Distinguished Lecture with Professor Kenneth R. Foster, Professor in Bioengineering, University of Pennsylvania, School of Engineering and Applied Science
Date: 21 January 2014
Location: Lecture room HC2, Hörsalsvägen 16, Campus Johanneberg
The benefits of wireless technology are well known, but the potential harms need to be considered as well. I will focus on several possible harms of wireless technology and ethical issues that arise.
(a) ethics of research on adverse effects of RF energy. The wireless revolution has led to an increase in levels of exposure to the population to radiofrequency energy, albeit at very low levels compared to international guidelines. While the scientific evidence is generally unsupportive of claims of health hazards of RF energy at such low levels, the scientific literature is mixed and confused in many respects. The level of confusion is increasing with the emergence of many new open access journals, many with low or nonexistent standards of peer review, and the recent appearance in them of papers that report biological effects of exposure to RF energy at low levels. Some government agencies have called for technology-specific research on possible effects of RF exposure from wireless devices. To what extent are creators of wireless technology ethically obligated to address such concerns? And if more bioeffects research is needed, how should it be conducted, by whom, and how should it be evaluated?
(b) ethical responsibilities to “electrosensitive” individuals. Many individuals believe themselves to be sensitive to RF energy from devices such as Wi-Fi, SmartMeters, mobile phones and base stations, many reporting symptoms that prevent them from functioning fully in modern society. What are the ethical obligations of society towards these individuals?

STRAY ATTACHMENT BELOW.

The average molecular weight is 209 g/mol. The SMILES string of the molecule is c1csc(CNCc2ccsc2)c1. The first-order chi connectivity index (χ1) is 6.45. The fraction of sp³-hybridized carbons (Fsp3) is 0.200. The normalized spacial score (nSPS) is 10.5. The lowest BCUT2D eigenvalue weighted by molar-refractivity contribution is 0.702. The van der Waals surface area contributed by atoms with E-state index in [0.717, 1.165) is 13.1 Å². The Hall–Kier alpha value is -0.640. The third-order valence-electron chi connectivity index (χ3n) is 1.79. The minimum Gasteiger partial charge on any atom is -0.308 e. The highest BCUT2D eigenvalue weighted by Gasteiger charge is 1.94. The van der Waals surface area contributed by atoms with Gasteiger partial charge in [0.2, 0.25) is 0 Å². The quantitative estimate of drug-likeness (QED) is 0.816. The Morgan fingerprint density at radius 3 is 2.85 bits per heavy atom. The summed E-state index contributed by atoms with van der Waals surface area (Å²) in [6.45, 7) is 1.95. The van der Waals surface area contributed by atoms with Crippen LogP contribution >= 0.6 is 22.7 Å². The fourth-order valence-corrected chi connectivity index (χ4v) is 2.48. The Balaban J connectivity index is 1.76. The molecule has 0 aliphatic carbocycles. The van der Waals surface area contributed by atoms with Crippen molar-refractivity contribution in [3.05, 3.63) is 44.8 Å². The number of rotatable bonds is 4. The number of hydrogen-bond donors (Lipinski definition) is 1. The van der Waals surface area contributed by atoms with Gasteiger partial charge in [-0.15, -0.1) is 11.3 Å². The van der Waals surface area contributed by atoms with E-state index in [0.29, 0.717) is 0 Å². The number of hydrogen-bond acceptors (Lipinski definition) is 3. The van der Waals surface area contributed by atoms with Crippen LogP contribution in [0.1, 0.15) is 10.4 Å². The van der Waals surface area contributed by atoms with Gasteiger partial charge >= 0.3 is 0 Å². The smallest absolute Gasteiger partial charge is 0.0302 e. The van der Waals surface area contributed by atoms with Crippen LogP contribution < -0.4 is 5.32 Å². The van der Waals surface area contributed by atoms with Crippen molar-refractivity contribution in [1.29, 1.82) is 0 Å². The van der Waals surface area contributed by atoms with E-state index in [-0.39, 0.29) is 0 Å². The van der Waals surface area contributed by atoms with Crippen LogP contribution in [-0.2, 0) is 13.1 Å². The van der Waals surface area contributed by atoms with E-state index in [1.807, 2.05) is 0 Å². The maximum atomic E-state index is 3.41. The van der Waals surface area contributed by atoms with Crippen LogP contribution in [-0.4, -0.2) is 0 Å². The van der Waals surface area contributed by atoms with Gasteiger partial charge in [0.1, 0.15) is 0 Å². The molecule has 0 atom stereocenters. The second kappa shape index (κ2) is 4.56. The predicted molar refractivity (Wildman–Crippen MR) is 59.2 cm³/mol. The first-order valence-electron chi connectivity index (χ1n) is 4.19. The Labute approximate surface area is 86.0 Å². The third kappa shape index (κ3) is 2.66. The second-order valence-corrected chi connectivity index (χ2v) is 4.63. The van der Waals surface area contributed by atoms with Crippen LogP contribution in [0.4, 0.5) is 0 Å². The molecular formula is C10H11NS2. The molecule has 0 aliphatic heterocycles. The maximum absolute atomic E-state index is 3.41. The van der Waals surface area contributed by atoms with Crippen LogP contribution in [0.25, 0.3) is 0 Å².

(c) wireless practice of medicine. The introduction of smartphones has led to an explosive growth of “apps” including many designed to provide medical information or services to consumers. Recently, the US Food and Drug Administration has expressed concern about smartphone apps that are, in effect, medical devices, and noted its intention to require evidence of safety and effectiveness for such apps. I review this issue with reference to apps for dermatology, a particularly troubling class of apps. The advent of wireless apps as medical devices rahses urgent ethical and regulatory issues for app developers.
Kenneth R. Foster received his PhD in physics in 1971. Since 1977 he has been at the University of Pennsylvania, where he is Professor of Bioengineering. His technical work involves studies on the interaction of nonionizing radiation and biological systems, ranging from biophysical principles of interaction to dosimetry and exposure assessment. A major secondary interest is the interaction of technology and society. For a number of years he has taught a course to biomedical engineers on “what makes medical technology work”. In addition to more than 100 articles in peer reviewed journals, he is coauthor or coeditor of two books on risk assessment and the law. He is a fellow of the IEEE and of the Americal Institute for Medical and Biological Engineering and the Editor-in-Chief of BioMedical Engineering Online, and has been involved for many years with evaluating health effects of nonionizing radiation and participating in standards setting committees.